The Last Samurai by Edward Zwick (Review)

My greatest hope for The Last Samurai is that encourages people to seek out the real thing.
The Last Samurai - Edward Zwick

Anyone who knows me knows that I love samurai movies; the epics of Akira Kurosawa, the tragicomedies of Zatoichi, the swagger of Toshiro Mifune’s Samurai trilogy, the tragedy of Hara-Kiri, the slice n’ dice of Lone Wolf and Cub, etc. So naturally, I was pretty interested in seeing The Last Samurai, even if I was somewhat put off by the fact that it was both a Hollywood film and a Tom Cruise film. Well, I just got back from seeing it, and most of my fears were pretty much realized.

First of all, the movie is incredible from a technical standpoint. Cinematography, costumes, battle sequences (the scene when the samurai first appear, riding out of the misty forest like apparitions, is breathtaking), locations — all of those are magnificent. Much of the acting is topnotch as well. However, it should be noted that the finest acting in the movie comes from the Japanese cast, specifically Ken Watanabe who gives a powerful performance as the rebel samurai leader Matsumoto. And perhaps best of all, it has ninjas (personally, I believe that most movies can be dramatically improved with the presence of a few ninjas).

But the movie’s flaws are pretty numerous, as well, starting with Tom Cruise’s performance. I don’t hate Cruise — if he’s in the right movie. But in The Last Samurai, much of his performance seems to consist of “Deep Meaningful Statements” and looks that range from “thoughtful” to “tortured” to “pensive.” Indeed, much of the movie’s dialog is pretty cheesy and clunky — the movie is bookended by two real groaners.

And while I won’t spoil anything, the movie’s ending feels incredibly contrived. It’s a standard Hollywood ending, complete with another one of those “Deep, Meaningful Statements,” and it shoots itself in the foot. However, I’m sure test audiences would’ve found the truer ending, one that is more inline with the movie’s tone and ideals, too much of a downer.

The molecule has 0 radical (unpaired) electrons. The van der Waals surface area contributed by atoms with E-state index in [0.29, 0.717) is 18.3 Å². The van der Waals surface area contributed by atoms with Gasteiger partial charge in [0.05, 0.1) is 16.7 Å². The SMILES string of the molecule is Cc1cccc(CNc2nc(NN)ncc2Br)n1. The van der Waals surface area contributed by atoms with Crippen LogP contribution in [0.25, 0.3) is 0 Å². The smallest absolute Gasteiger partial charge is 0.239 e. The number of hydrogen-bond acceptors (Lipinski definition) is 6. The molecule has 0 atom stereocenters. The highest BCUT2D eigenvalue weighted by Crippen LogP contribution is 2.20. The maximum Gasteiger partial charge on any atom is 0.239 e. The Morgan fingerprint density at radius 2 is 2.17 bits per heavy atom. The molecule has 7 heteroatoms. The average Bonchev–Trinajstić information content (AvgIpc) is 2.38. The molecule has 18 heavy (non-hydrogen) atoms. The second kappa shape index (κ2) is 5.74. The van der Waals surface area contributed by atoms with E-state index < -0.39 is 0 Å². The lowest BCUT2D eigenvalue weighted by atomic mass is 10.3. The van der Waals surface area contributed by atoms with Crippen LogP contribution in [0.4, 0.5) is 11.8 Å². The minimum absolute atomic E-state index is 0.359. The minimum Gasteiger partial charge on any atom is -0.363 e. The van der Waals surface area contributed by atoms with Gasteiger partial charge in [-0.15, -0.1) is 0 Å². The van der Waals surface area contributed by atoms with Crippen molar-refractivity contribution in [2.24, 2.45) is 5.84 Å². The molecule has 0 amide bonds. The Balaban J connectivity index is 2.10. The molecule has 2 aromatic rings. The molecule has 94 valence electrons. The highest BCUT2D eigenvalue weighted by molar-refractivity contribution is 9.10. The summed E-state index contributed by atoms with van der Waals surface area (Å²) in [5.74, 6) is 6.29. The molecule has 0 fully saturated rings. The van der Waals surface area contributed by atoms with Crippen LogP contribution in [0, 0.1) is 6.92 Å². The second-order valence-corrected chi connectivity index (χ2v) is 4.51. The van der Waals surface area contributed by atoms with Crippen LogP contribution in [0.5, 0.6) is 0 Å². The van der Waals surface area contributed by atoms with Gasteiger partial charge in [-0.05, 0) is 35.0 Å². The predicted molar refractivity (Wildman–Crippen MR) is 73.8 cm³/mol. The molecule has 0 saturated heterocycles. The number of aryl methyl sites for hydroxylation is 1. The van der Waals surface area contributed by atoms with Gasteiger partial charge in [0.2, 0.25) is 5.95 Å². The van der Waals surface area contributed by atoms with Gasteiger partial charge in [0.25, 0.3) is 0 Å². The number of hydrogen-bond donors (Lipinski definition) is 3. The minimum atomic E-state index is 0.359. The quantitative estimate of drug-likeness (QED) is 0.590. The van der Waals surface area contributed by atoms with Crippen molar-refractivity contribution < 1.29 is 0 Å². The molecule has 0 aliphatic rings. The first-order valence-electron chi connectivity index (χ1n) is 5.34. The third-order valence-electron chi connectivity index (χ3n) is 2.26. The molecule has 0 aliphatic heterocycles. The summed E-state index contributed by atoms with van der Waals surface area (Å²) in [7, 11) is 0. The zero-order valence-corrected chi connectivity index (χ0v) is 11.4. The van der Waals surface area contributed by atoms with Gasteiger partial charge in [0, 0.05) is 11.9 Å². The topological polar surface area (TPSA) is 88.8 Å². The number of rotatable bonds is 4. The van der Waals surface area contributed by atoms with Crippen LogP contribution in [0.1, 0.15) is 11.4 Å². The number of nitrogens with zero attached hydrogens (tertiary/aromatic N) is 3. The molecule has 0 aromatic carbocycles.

However, the movie’s biggest problem is twofold and stems from one of the movie’s central concepts, that of the conflict that arises between modernization and tradition, specifically within Japan’s history. In The Last Samurai, Japan is seeking to modernize and reaches out to Western countries. However, this modernization is seen by some as a threat to traditions and customs that have lasted for over 1000 years, and a group of samurai rebel as a result.

Now, I’m certainly no fan of rampant Westernization taking over the entire globe at the expense of longheld traditions. I believe traditions need to be understood, respected, and even preserved at times. And I do enjoy the fact that The Last Samurai tries to bring attention to the traditions of Japan (albeit in a slightly overwrought and melodramatic way), and touches on this entire issue. However, The Last Samurai presents an incredibly romanticized vision of the samurai tradition.

When Tom Cruise’s character arrives in Tokyo, it is crowded, dirty, and polluted. By contrast, the village of the rebel samurai is serene, peaceful, and idyllic. Everyone is smiling and perfectly at peace. This is simply not the truth.

Now, the ideals of the samurai way of life, as typified by Bushido’s code — honor, nobility, courage, sacrifice — are certainly admirable. However, the reality was far different. The samurai class made up only a fraction of the population, and under their rule, the commoners were subject to great oppression. But you won’t get any of that from The Last Samurai, which posits Westernization (and specifically, Americanization) as a great evil despite the fact that it takes a White American Male to save the day and help the Japanese learn the error of their ways, and at the same time, presents an incredibly idyllic version of a past that simply was not.

The Last Samurai isn’t a total bomb, but it certainly could’ve been better. And it’s certainly no Kurosawa movie. As with Kill Bill, I think my greatest hope for The Last Samurai is that encourages people to seek out the real thing, done by the culture(s) and countries that should be doing them. For starters, I would watch Yôji Yamada’s masterful The Twilight Samurai, a recent samurai film that is the complete antithesis of The Last Samurai (and I mean that in every good way possible).